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How Does An Engine Work (4 Stroke/Otto Cycle Engine)


A technical drawing cross section of a DOCH (dual overhead camshaft) V engine showing the pistons, crankshaft, camshafts, valvetrain and more.

Engines are incredibly fascinating devices. The sheer fact that us humans, as mindless apes, have been able to create a device that can control and contain thousands of tiny explosions per minute over a lifespan that can last over 100 years and millions of kilometres travel is truly mind boggling.


But how does a normal car engine work? And why do some people call them 4 stroke or Otto cycle engines?


Well, an engine works on a very simple base principle overall. It's main job is to turn heat energy, produced by burning a fuel, into rotational or kinetic energy to turn the wheels.

In fact, the whole idea of using heat and pressure to move things is not a new concept at all. Hot air balloon have used heat to generate lift (another type of movement) since 1783, and the first steam engine was invented in the 1st century AD (though it wasn't what we think of until around 1712).


In fact, there are a lot similarities between these steam engines and a modern petrol engine, but more on that later.


Now, we've covered the basic principle of the petrol engine (turning heat into kinetic energy), how does an explosion create power?

Here's the thing. Almost all substances on this planet have a calorific content or a calorific value. This doesn't mean that you could eat these things as a part of your 'recommended daily intake', in fact it's quite the opposite.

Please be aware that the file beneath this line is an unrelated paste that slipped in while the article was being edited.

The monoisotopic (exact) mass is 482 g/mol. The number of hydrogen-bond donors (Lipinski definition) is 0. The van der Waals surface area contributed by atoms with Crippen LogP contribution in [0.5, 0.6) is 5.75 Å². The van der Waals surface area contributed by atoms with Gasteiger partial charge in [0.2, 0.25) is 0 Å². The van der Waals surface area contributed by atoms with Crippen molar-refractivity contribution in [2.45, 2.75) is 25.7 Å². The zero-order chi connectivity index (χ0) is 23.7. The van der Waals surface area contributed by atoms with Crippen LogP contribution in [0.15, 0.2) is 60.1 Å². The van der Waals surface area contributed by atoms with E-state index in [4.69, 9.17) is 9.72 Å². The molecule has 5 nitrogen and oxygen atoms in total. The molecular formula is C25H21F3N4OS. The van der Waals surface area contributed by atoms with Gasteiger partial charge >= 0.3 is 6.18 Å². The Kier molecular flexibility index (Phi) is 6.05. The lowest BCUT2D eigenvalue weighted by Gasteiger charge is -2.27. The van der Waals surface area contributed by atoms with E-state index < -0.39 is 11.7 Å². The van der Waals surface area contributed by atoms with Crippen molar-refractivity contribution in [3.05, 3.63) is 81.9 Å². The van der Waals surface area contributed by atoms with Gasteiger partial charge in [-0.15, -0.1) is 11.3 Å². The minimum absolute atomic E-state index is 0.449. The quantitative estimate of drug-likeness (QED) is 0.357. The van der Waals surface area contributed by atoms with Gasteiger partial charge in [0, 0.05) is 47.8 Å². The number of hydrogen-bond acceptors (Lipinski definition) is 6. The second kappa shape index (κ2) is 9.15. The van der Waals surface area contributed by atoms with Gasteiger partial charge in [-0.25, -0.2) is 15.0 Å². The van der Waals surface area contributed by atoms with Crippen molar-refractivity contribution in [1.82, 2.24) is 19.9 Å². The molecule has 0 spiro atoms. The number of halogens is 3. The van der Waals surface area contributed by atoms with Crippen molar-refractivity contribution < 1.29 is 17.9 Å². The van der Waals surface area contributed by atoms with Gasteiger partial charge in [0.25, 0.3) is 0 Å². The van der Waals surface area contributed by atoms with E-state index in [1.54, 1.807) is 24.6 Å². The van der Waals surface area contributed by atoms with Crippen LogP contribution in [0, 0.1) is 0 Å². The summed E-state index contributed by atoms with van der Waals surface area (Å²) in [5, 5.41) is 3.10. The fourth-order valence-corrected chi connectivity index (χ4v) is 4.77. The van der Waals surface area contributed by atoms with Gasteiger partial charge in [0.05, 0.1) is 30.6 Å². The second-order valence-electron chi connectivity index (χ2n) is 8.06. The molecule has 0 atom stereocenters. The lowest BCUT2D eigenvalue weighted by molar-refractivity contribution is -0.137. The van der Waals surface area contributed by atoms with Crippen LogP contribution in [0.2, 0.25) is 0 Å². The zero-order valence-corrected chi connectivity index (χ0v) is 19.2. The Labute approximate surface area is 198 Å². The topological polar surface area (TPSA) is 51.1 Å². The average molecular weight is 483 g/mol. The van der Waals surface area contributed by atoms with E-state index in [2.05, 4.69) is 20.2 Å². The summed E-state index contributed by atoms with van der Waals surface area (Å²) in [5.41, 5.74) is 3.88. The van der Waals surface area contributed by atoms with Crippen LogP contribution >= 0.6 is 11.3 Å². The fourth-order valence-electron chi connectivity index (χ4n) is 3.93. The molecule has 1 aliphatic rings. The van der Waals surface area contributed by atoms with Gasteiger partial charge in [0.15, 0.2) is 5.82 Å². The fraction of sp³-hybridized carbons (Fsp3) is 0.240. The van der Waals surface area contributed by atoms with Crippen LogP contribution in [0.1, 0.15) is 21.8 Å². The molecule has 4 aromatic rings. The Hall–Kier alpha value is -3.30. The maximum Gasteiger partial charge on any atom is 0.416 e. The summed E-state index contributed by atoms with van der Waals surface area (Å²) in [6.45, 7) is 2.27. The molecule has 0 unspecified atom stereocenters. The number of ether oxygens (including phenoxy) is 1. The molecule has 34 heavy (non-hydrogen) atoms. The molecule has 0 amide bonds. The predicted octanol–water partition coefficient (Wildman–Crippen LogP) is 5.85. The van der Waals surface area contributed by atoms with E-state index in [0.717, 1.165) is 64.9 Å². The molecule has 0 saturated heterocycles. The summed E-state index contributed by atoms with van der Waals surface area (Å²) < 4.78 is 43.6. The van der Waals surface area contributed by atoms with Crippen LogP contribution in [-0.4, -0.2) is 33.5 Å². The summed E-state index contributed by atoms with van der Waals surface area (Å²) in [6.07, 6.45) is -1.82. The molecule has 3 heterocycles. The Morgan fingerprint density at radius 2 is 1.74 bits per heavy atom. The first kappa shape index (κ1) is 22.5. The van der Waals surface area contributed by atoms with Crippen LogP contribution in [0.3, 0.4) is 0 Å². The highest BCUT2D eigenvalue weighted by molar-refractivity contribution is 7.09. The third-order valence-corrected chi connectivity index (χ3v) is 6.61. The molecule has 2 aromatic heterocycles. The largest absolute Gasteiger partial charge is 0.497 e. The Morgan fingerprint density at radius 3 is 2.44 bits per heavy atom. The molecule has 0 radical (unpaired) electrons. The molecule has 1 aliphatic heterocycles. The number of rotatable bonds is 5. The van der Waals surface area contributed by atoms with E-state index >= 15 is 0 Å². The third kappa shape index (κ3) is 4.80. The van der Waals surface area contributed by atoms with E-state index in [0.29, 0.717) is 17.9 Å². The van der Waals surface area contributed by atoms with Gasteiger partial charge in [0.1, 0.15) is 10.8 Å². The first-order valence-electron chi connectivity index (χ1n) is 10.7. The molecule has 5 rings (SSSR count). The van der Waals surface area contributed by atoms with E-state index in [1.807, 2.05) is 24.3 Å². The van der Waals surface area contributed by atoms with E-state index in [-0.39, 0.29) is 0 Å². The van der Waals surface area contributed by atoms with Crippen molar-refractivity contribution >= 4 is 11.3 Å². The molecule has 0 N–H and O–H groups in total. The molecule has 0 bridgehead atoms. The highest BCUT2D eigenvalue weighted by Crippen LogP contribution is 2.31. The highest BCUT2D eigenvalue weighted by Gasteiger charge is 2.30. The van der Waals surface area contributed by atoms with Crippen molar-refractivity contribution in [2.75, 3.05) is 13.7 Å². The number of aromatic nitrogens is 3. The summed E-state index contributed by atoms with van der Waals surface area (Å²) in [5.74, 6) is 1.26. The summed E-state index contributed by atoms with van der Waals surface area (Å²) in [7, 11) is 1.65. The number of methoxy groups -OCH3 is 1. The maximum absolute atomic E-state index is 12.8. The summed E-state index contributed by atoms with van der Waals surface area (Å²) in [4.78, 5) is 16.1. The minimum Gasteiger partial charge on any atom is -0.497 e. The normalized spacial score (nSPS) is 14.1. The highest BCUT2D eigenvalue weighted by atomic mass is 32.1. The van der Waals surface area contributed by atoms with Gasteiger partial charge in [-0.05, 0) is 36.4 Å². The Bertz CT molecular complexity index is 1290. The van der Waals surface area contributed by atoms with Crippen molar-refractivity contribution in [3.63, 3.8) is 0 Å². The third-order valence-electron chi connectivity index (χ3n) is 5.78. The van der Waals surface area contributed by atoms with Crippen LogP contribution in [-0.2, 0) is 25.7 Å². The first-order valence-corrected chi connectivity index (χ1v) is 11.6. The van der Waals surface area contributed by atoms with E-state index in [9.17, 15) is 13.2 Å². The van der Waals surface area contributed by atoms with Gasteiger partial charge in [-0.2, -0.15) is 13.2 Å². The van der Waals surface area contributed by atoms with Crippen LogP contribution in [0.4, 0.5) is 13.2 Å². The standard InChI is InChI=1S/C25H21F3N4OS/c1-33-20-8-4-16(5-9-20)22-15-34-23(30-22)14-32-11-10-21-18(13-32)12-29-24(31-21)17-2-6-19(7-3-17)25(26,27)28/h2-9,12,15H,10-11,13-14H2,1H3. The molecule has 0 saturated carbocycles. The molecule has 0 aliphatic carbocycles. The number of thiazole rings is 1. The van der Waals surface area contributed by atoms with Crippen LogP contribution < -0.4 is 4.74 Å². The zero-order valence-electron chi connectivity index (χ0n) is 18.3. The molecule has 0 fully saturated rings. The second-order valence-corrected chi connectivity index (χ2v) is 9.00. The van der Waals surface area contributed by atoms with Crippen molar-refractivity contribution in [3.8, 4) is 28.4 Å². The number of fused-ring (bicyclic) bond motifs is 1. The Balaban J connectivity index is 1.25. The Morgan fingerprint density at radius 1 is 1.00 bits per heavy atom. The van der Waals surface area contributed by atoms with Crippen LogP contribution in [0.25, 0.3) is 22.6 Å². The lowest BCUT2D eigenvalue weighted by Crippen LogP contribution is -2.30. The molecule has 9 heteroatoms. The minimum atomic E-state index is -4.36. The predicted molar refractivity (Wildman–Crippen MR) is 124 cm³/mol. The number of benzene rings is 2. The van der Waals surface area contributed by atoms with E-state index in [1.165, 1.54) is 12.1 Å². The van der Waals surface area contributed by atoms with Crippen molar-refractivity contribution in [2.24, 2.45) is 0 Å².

Calorific content simply refers to the innate amount of energy any substance can give off. It's measured by burning a specified quantity of a substance in a container surrounded by water and measuring how much the temperature changes.


For example, in 1kg of celery there is just 190 calories, compared to 3,870 calories in 1kg of sugar and almost 11,000 in 1kg of petrol. Calories are a measurement of energy and seeing as petrol has so much energy, it's a perfect candidate.


The next part of this equation relates to the explosion part of the process, which we're quite fond of.

When you burn something incredibly quickly (or "blow it up" scientifically), it expands at an extremely rapid pace. This creates massive amounts of pressure resonating around the blast epicentre and exerts force onto anything in its way. The same as the shock waves leaving the epicentre of a bomb.


At some point in history, we decided that just blowing things up wasn't aggressive enough and started exploring the "what if's" around the explosive process and we discovered that if the pressure from the explosion process was contained inside of something, the amount of energy rises exponentially until it finds a way to escape. The first time this container failed was coincidentally the first grenade in recorded history.